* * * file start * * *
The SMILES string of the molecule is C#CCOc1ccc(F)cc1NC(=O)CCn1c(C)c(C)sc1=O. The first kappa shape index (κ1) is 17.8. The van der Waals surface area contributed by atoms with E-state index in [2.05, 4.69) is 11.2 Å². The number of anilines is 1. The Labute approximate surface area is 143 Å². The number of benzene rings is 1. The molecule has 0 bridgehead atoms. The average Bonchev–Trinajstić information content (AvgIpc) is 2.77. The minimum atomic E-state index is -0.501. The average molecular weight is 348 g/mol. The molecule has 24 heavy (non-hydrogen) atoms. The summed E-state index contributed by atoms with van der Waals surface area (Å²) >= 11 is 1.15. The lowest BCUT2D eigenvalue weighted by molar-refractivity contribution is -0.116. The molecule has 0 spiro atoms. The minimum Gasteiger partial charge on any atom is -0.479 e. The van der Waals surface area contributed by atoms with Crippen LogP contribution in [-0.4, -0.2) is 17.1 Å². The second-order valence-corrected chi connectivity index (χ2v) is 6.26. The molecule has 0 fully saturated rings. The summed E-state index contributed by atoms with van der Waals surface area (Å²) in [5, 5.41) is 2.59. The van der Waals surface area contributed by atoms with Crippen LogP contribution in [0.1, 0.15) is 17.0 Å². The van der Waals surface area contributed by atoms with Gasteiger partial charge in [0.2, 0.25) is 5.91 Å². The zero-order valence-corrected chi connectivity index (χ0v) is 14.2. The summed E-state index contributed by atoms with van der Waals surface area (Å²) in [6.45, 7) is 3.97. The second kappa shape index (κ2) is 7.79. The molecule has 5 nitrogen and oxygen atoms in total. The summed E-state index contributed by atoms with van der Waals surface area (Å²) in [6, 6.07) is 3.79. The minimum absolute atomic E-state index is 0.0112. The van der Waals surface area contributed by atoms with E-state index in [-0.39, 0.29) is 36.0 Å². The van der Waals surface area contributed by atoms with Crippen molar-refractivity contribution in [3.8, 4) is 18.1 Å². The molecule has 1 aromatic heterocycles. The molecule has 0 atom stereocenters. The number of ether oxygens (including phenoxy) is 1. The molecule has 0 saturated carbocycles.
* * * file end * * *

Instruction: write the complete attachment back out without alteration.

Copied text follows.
The SMILES string of the molecule is C#CCOc1ccc(F)cc1NC(=O)CCn1c(C)c(C)sc1=O. The first kappa shape index (κ1) is 17.8. The van der Waals surface area contributed by atoms with E-state index in [2.05, 4.69) is 11.2 Å². The number of anilines is 1. The Labute approximate surface area is 143 Å². The number of benzene rings is 1. The molecule has 0 bridgehead atoms. The average Bonchev–Trinajstić information content (AvgIpc) is 2.77. The minimum atomic E-state index is -0.501. The average molecular weight is 348 g/mol. The molecule has 24 heavy (non-hydrogen) atoms. The summed E-state index contributed by atoms with van der Waals surface area (Å²) >= 11 is 1.15. The lowest BCUT2D eigenvalue weighted by molar-refractivity contribution is -0.116. The molecule has 0 spiro atoms. The minimum Gasteiger partial charge on any atom is -0.479 e. The van der Waals surface area contributed by atoms with Crippen LogP contribution in [-0.4, -0.2) is 17.1 Å². The second-order valence-corrected chi connectivity index (χ2v) is 6.26. The molecule has 0 fully saturated rings. The summed E-state index contributed by atoms with van der Waals surface area (Å²) in [5, 5.41) is 2.59. The van der Waals surface area contributed by atoms with Crippen LogP contribution in [0.1, 0.15) is 17.0 Å². The van der Waals surface area contributed by atoms with Gasteiger partial charge in [0.2, 0.25) is 5.91 Å². The zero-order valence-corrected chi connectivity index (χ0v) is 14.2. The summed E-state index contributed by atoms with van der Waals surface area (Å²) in [6.45, 7) is 3.97. The second kappa shape index (κ2) is 7.79. The molecule has 5 nitrogen and oxygen atoms in total. The summed E-state index contributed by atoms with van der Waals surface area (Å²) in [6, 6.07) is 3.79. The minimum absolute atomic E-state index is 0.0112. The van der Waals surface area contributed by atoms with E-state index in [-0.39, 0.29) is 36.0 Å². The van der Waals surface area contributed by atoms with Crippen molar-refractivity contribution in [3.8, 4) is 18.1 Å². The molecule has 1 aromatic heterocycles. The molecule has 0 atom stereocenters. The number of ether oxygens (including phenoxy) is 1. The molecule has 0 saturated carbocycles.